Targeting Wnt-driven angiogenesis in pediatric glioma

Principal investigators: David Rowitch, MD, PhD and William Weiss, MD, PhD
Institution: University of California, San Francisco
Award: $150,000 over three years
Funding partner: Bryan’s Dream Foundation

The Rowitch laboratory has shown that oligodendrocytes maintain a Wnt-activated program of angiogenesis at postnatal stages (Yuen et al., 2014, Cell in press). Moreover, many laboratories have shown conservation of oligodendrocyte-like features in human glioma. Therefore, PIs will test the hypothesis that gliomas have co-opted a mechanism for angiogenesis that is normally required during CNS development. This study may identify a novel target for anti-angiogenic therapy.

A novel peptide vaccine targeting CMV antigens in recurrent medulloblastoma
Principal investigators: Eric Thompson, MD
Institution: Duke University
Award: $200,000 over two years
Funding partner: Catching Up with Jack


Core Resources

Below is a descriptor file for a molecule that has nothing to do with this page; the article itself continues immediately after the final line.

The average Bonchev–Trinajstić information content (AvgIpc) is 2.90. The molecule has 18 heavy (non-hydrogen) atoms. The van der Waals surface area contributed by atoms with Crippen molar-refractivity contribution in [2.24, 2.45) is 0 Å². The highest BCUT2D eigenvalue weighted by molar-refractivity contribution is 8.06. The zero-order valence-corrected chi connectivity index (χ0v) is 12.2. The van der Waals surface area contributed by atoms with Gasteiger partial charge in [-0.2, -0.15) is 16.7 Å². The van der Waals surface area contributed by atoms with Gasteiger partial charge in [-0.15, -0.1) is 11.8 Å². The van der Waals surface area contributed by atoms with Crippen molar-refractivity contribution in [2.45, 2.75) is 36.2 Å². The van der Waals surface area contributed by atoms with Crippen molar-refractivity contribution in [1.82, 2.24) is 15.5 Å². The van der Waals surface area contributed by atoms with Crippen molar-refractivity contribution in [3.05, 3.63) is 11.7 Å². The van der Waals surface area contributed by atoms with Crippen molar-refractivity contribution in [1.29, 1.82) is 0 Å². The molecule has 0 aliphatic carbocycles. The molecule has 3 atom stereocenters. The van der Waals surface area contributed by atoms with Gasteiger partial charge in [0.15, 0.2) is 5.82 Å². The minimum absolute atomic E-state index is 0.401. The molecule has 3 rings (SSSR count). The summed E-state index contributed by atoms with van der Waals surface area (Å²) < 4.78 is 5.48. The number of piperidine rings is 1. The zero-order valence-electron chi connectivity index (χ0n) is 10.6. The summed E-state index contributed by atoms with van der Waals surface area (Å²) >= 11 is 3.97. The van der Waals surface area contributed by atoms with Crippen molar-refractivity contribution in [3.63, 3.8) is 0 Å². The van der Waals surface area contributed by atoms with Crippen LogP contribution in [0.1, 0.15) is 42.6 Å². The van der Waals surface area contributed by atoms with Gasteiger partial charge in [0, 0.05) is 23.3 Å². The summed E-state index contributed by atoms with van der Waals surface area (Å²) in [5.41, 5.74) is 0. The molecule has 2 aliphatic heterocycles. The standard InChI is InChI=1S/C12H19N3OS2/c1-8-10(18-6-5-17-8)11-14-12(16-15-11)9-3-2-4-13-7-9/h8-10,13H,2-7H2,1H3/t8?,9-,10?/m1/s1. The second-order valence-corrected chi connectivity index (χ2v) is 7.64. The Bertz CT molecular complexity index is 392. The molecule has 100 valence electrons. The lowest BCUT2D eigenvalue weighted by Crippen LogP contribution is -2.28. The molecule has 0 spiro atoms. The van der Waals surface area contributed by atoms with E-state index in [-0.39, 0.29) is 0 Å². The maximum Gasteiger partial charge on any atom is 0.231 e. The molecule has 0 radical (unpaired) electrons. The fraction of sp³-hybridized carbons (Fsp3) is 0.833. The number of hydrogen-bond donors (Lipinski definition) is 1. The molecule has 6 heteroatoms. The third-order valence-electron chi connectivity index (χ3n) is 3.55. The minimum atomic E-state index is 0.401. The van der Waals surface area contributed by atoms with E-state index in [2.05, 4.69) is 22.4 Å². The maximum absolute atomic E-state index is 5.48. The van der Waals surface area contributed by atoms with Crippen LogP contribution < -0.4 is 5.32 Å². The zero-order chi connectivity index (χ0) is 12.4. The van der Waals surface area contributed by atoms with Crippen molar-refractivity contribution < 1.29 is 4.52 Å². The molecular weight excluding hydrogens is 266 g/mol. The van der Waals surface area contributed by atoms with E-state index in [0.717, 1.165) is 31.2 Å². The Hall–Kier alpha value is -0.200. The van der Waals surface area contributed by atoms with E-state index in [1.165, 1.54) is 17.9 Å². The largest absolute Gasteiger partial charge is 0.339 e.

Biorepository, stem cell lines and xenografts
Principal investigators: Roger McLendon, MD and Stephen Keir, DrPH
Institution: Duke University
Award: $300,000 over three years
Funding partner: The Kyrie Foundation

Funding from the PBTF to the Biorepository Core provides for light microscopic and molecular analysis on all banked specimens in order that researchers have access to histologically and genotypically characterized tumor samples for diagnostic assessments in preclinical and clinical studies. In addition, funding supports ongoing development of pediatric brain tumor cell lines and patient-derived xenografts at Duke that enable the study of phenotypic and functional heterogeneity, the characterization of tumor subtypes, and preclinical drug testing. The resources of the core facilities are made available to researchers at Duke and other institutions.


Cell lines, animal models and tumor tissue bank

Principal investigators: Joanna Phillips, MD, PhD and Theodore Nicolaides, MD
Institution: University of California, San Francisco
Award: $100,000 over three years

Biospecimens obtained directly from the operating room during pediatric brain tumor resections are acquired, molecularly characterized and used to establish tumor cell lines and intracranial xenografts. These core resources, developed and maintained on an ongoing basis, are invaluable to help detect new therapeutic targets and to test novel therapies in animal models of the disease, guiding and improving future clinical therapies in pediatric brain tumor patients. The resources of the UCSF core facility are an essential component of the UCSF Brain Tumor Research Center. They are also made available to researchers at other institutions.